Sunday, 5 December 2010

'Tis the Season to be Boating

Moored at the Plough in the sun

...although we've unfortunately not got time to do as much as we'd like, we've still managed to fit quite a few different things in. I do love boating at this time of year, especially when it's crisp and clear, with a wisp of smoke coming from the chimney, a pan of soup warming on the stove, and the low winter sun glinting on the water and the roof.

Over the course of the weekend, we managed to fit rather a lot in. On Saturday, Amy and I were at the boathouse for 8:30, Amy to row, and me to coach, although I ended up coxing the outing when one rower didn't show up. Afterwards, I had another outing with the men's squad, and for a crew thrown together at the last minute on Friday night, it went surprisingly well.

The river is shrugging off the last few bits of ice. Over the past week, it iced over completely in several places. Although this is of course very common on the canals, I've never seen it right accross flowing water, bank to bank. The ice was still extant throughout the week, to the extent that the Fairbairns races- organised by Jesus College rowing club since 1927, over 4,660 metres- were cancelled because of the extent of the ice, for only the third time in their entire history.

By Saturday morning, the ice had mostly gone but was still present towards Baits Bite lock, and so we rowed over a reduced section of river. I spotted Andreas on nb Innocenti coming into Cambridge to pump-out. Andreas used to moor in The Parish along with Pippin, ourselves and others, and is currently renting Mike's boat while Mike is away "dahn sarf"- in Antarctica (eventually). After returning to the boathouse and thawing up with tea and scrambled eggs on toast, Amy and I visited Andreas and discussed the Parish news before heading over to the Mill Road Winter Fair.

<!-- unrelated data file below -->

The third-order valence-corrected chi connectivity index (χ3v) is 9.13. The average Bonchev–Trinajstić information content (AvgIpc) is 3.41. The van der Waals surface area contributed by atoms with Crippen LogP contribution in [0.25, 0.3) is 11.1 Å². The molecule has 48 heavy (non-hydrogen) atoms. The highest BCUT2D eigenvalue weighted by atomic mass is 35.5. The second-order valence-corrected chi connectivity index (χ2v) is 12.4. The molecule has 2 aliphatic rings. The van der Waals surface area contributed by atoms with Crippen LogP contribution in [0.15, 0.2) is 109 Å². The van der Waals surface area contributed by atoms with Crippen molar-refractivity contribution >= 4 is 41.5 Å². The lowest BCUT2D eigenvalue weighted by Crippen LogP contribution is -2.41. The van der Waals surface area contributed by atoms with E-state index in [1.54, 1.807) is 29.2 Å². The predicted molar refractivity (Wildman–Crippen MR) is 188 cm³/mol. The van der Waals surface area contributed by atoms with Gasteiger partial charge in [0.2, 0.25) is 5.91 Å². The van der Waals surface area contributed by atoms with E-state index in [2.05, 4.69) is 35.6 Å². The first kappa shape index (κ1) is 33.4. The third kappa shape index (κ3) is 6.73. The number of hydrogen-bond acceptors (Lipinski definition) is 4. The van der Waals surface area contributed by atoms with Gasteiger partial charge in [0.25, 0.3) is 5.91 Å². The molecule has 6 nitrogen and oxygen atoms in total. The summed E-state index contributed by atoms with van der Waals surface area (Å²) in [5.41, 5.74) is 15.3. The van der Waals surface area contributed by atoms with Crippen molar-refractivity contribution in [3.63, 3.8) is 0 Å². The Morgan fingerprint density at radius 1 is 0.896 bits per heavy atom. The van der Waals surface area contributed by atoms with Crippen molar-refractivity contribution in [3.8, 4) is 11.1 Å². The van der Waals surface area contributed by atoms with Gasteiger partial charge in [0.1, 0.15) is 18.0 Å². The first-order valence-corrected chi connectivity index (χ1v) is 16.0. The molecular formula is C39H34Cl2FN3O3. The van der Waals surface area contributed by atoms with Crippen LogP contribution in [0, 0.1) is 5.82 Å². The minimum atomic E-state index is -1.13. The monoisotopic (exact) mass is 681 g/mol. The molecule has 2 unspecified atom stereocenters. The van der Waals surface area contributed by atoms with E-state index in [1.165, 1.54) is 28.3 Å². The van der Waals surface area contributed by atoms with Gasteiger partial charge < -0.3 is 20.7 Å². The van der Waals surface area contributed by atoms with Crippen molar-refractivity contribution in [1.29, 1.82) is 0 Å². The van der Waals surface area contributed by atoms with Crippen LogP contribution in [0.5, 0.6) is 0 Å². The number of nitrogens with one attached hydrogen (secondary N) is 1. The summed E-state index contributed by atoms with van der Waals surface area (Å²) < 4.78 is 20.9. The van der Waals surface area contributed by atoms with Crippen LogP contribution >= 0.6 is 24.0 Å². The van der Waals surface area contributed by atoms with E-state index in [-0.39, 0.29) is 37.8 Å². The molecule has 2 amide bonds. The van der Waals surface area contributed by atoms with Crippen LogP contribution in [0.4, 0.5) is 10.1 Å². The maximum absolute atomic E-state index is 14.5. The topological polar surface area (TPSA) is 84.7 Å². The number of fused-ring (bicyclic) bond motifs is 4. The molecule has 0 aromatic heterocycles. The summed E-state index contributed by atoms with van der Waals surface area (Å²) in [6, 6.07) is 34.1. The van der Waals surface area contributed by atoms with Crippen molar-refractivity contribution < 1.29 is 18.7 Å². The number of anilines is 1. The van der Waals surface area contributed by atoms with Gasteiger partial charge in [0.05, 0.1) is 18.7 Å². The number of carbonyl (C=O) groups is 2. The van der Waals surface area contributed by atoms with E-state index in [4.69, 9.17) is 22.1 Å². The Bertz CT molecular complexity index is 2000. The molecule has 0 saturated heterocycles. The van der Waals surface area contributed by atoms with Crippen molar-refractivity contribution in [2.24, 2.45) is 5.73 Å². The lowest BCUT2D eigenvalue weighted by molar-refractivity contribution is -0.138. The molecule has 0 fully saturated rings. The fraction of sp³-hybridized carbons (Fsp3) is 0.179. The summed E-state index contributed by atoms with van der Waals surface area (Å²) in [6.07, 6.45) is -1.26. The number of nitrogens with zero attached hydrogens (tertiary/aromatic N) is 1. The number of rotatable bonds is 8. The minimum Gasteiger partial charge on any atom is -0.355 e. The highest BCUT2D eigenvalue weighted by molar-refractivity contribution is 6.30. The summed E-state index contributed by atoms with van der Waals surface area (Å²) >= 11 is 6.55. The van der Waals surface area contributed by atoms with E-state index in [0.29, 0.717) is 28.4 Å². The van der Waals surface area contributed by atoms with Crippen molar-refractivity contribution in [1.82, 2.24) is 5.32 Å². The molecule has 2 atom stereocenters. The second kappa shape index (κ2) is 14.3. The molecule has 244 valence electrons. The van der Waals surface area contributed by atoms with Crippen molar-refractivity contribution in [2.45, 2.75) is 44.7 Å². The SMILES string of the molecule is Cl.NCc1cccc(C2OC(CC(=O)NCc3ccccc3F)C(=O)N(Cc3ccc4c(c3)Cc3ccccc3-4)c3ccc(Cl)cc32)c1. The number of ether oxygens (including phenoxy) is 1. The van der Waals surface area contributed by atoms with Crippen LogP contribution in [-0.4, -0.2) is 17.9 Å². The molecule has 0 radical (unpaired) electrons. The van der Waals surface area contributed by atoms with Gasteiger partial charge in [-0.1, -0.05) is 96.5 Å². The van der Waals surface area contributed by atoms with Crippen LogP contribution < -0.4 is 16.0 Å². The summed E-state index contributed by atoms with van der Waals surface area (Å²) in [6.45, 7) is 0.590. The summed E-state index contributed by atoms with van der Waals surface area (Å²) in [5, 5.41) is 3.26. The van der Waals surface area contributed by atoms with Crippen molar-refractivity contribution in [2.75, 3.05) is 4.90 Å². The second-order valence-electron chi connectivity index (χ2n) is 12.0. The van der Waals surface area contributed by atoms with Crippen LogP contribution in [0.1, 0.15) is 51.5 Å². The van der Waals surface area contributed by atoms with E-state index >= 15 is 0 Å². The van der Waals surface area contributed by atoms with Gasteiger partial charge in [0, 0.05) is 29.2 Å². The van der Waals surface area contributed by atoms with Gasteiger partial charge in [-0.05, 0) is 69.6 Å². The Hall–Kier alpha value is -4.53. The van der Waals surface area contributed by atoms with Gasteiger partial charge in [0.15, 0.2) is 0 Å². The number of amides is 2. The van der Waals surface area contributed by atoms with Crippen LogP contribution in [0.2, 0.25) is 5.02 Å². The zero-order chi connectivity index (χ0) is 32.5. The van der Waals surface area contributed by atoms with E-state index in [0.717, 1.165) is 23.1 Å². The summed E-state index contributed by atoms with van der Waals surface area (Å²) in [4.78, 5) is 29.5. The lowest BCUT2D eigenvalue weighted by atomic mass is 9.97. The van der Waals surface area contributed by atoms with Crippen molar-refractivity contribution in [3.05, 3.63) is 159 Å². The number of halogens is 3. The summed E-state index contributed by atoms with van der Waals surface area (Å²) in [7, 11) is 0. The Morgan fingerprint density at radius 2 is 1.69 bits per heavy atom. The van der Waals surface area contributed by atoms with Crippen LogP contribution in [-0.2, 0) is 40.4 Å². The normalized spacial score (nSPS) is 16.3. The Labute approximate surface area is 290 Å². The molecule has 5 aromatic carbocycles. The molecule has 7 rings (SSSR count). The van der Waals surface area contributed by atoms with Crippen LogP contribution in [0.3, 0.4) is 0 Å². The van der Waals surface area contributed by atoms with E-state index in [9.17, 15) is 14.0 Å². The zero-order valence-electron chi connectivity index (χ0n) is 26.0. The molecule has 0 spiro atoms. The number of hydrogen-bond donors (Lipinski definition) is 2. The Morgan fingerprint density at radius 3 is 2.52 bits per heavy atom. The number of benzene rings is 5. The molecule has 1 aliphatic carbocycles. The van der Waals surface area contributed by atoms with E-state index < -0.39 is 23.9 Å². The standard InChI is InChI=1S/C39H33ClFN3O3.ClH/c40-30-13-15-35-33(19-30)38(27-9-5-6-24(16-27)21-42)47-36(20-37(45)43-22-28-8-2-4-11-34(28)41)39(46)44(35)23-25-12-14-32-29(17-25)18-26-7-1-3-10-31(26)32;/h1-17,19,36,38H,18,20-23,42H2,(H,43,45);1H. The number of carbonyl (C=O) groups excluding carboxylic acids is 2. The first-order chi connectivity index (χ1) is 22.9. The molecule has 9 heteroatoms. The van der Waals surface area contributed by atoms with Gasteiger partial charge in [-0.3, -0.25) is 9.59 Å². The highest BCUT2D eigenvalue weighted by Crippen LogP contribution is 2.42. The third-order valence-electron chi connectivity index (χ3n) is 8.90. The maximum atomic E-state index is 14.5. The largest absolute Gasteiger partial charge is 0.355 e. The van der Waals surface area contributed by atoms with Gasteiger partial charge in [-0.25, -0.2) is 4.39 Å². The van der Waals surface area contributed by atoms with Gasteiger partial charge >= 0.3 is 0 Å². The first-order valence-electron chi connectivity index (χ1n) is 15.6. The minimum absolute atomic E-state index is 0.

Mill Road is a particularly diverse area of Cambridge, with many independent traders and this annual fair. The road was closed to traffic and we wandered around sampling cakes, hog roast, and the festive music of a brass band.

A quick phone call to John led us to the Parish in the late afternoon, where we had tea and cake again (a popular feature of the weekend!) and enjoyed catching up with John, Jackie and Tom Kitten aboard Pippin. We headed home replete.

Sunday morning saw more rowing, until midday. Although the weather was cold, it was above freezing and the sun came out, so we headed to the Plough pub out in Fen Ditton. Packed with people having Sunday lunch, we managed to find a small table, and having had soup and fresh bread on the boat during the journey out, we had pudding only before heading back into town.

The sun was still out as we headed all the way in to the waterpoint, where we filled and emptied the various tanks, and were visited by Squeaky, the black swan.

Bullied by the other swans, Squeaky is unique on the Cam.

In order to spice up the return journey from the waterpoint, I often try and reverse the whole way. It's a challenge- about 500m, with two corners and moored boats for most of the way. Because there was no traffic at 3:30, I decided again to go for it.

The Duck isn't the easiest boat to steer in reverse, being fairly short and stumpy; but if you get the engine revolutions just right, and the tiller dead straight, the prop-walk effect dies down and she comes backwards beautifully. It's even possible to steer, by moving the tiller the opposite way to usual- but care does need to be taken, because of the reverse flow over the rudder it's extremely heavy to use. The trick I've found is to keep looking at the bows to correct the direction of the boat, with only the odd glance astern to line the boat up with where you're going.

This time, I managed almost the entire journey in reverse gear, with only one short, exciting moment when the boat turned sharply towards the bank; I think it's a shallow spot on the inside of the corner, and so the lack of depth sucked the stern towards the bank. A powerful burst of forward gear got the boat straight again. Maybe one day I'll be able to make the entire journey with no bursts of forward gear at all!

We're currently relaxing around the stove with (for only the second time since April...) the generator running, powering the laptops and topping up the batteries for a Sunday night watching iPlayer.

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